Uncovered: Hitler’s Secret Bunker in France

  • Hitler's Bunker

Finding a Way In

After the photographer located the bunker, he had to figure out how to get in. The windows and doors were covered with old and rusty shutters and the entrance was complicated as well. Most of the entrances were designed to keep intruders out, which made it challenging for Askat to find a way in. Finally, the explorer found an opening and was able to get inside.

Keep in mind that Hitler’s army had constructed other hidden bunkers in France. Many ruins of Nazi bunkers  still exist in northern France, including a bunker known as Batterie Todt which is located near Normandy. The Nazis occupied France for several years during World War II, and Paris was liberated in 1944.

Next Page »

Exploring the Eerie Bunker

After he entered the bunker Askat began to explore the many tunnels and rooms that ran beneath the surface for six miles! The underground bunker is nearly 100 feet below the ground at its deepest point. There are tons of long hallways which have many rooms on both sides The windows were mostly covered with a lot of moss and debris like the photos we’re seeing.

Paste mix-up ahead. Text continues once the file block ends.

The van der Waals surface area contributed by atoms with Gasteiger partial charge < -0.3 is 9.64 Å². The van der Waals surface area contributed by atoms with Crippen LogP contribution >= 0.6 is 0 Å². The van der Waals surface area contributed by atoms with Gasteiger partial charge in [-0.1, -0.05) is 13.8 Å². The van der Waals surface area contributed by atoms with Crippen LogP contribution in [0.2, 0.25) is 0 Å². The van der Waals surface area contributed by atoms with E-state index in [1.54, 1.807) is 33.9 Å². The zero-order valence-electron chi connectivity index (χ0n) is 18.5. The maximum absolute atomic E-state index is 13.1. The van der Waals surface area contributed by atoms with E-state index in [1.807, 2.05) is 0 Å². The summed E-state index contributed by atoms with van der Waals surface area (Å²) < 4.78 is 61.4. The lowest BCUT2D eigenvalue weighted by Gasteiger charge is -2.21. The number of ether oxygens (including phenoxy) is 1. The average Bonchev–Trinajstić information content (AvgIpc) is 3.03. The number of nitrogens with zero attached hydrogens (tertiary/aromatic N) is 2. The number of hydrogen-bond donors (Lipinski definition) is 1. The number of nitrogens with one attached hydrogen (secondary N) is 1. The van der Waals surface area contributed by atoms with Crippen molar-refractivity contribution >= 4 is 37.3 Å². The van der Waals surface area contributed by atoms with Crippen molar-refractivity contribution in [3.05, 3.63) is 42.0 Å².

Inside the bunker, he also discovered moss-covered military phrases on the chipped walls, crumbling ceilings, and of course, those dark hallways. It was doubtless chilling for the photographer to explore the tunnels, especially knowing that the the army led by one of history’s dire villains occupied them.

The underground stronghold of the bunker was thought to be planned as Hitler’s final headquarters and from the looks of it, it resembled a labyrinth. Hitler’s goal was to invade Britain, but his plans did not go as he had hoped. The bunker Askat photographed may have been the location where Hitler arranged his destructive plans.

You might still be wondering while Askat kept this bunker a secret – keep reading to discover why he had to hide its real location.

Next Page »